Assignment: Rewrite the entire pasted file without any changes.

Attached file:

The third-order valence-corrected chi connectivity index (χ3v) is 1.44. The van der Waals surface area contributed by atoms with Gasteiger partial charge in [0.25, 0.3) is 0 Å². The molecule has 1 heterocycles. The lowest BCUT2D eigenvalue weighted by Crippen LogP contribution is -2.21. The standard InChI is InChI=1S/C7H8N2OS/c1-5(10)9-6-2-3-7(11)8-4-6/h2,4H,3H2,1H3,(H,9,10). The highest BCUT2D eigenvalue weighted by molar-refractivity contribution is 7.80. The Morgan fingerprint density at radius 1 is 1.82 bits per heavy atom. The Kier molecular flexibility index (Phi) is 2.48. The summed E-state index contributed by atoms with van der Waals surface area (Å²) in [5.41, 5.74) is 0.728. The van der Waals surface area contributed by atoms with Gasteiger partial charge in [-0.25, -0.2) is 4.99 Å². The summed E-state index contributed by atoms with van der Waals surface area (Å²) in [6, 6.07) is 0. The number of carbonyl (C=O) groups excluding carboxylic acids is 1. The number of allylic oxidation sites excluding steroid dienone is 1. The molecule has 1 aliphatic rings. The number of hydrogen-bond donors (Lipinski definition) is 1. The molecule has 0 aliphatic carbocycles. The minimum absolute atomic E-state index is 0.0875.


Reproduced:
The third-order valence-corrected chi connectivity index (χ3v) is 1.44. The van der Waals surface area contributed by atoms with Gasteiger partial charge in [0.25, 0.3) is 0 Å². The molecule has 1 heterocycles. The lowest BCUT2D eigenvalue weighted by Crippen LogP contribution is -2.21. The standard InChI is InChI=1S/C7H8N2OS/c1-5(10)9-6-2-3-7(11)8-4-6/h2,4H,3H2,1H3,(H,9,10). The highest BCUT2D eigenvalue weighted by molar-refractivity contribution is 7.80. The Morgan fingerprint density at radius 1 is 1.82 bits per heavy atom. The Kier molecular flexibility index (Phi) is 2.48. The summed E-state index contributed by atoms with van der Waals surface area (Å²) in [5.41, 5.74) is 0.728. The van der Waals surface area contributed by atoms with Gasteiger partial charge in [-0.25, -0.2) is 4.99 Å². The summed E-state index contributed by atoms with van der Waals surface area (Å²) in [6, 6.07) is 0. The number of carbonyl (C=O) groups excluding carboxylic acids is 1. The number of allylic oxidation sites excluding steroid dienone is 1. The molecule has 1 aliphatic rings. The number of hydrogen-bond donors (Lipinski definition) is 1. The molecule has 0 aliphatic carbocycles. The minimum absolute atomic E-state index is 0.0875.